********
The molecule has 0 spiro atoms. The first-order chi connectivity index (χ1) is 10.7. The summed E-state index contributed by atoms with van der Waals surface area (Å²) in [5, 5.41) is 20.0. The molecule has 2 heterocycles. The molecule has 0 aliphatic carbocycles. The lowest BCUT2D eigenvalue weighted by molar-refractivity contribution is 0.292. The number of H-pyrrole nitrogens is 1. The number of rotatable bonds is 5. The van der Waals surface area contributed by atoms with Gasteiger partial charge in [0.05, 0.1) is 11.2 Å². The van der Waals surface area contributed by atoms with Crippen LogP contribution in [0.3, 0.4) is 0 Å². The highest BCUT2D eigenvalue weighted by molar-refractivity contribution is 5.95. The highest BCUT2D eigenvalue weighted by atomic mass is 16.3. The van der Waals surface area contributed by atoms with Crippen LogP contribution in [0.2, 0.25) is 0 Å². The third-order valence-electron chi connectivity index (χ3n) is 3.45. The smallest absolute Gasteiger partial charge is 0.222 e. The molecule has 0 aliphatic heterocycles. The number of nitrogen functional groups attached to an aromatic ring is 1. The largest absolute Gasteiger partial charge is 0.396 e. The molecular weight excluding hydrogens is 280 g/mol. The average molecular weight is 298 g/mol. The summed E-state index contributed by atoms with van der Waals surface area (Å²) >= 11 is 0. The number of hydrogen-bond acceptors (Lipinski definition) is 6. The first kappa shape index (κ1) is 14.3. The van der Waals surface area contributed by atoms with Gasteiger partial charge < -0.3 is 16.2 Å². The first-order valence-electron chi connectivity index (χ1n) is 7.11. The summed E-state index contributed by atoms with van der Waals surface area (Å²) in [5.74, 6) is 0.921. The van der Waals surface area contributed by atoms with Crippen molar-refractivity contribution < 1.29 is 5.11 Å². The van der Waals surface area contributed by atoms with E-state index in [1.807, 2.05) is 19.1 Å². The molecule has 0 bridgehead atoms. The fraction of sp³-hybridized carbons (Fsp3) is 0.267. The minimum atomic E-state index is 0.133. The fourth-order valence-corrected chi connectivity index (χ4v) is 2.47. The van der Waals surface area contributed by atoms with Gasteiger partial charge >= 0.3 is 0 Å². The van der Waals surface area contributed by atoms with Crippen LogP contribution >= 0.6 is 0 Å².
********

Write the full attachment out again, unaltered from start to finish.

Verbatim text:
The molecule has 0 spiro atoms. The first-order chi connectivity index (χ1) is 10.7. The summed E-state index contributed by atoms with van der Waals surface area (Å²) in [5, 5.41) is 20.0. The molecule has 2 heterocycles. The molecule has 0 aliphatic carbocycles. The lowest BCUT2D eigenvalue weighted by molar-refractivity contribution is 0.292. The number of H-pyrrole nitrogens is 1. The number of rotatable bonds is 5. The van der Waals surface area contributed by atoms with Gasteiger partial charge in [0.05, 0.1) is 11.2 Å². The van der Waals surface area contributed by atoms with Crippen LogP contribution in [0.3, 0.4) is 0 Å². The highest BCUT2D eigenvalue weighted by molar-refractivity contribution is 5.95. The highest BCUT2D eigenvalue weighted by atomic mass is 16.3. The van der Waals surface area contributed by atoms with Crippen LogP contribution in [0.2, 0.25) is 0 Å². The third-order valence-electron chi connectivity index (χ3n) is 3.45. The smallest absolute Gasteiger partial charge is 0.222 e. The molecule has 0 aliphatic heterocycles. The number of nitrogen functional groups attached to an aromatic ring is 1. The largest absolute Gasteiger partial charge is 0.396 e. The molecular weight excluding hydrogens is 280 g/mol. The average molecular weight is 298 g/mol. The summed E-state index contributed by atoms with van der Waals surface area (Å²) >= 11 is 0. The number of hydrogen-bond acceptors (Lipinski definition) is 6. The first kappa shape index (κ1) is 14.3. The van der Waals surface area contributed by atoms with Gasteiger partial charge < -0.3 is 16.2 Å². The first-order valence-electron chi connectivity index (χ1n) is 7.11. The summed E-state index contributed by atoms with van der Waals surface area (Å²) in [5.74, 6) is 0.921. The van der Waals surface area contributed by atoms with Crippen molar-refractivity contribution < 1.29 is 5.11 Å². The van der Waals surface area contributed by atoms with E-state index in [1.807, 2.05) is 19.1 Å². The molecule has 0 bridgehead atoms. The fraction of sp³-hybridized carbons (Fsp3) is 0.267. The minimum atomic E-state index is 0.133. The fourth-order valence-corrected chi connectivity index (χ4v) is 2.47. The van der Waals surface area contributed by atoms with Gasteiger partial charge >= 0.3 is 0 Å². The van der Waals surface area contributed by atoms with Crippen LogP contribution >= 0.6 is 0 Å².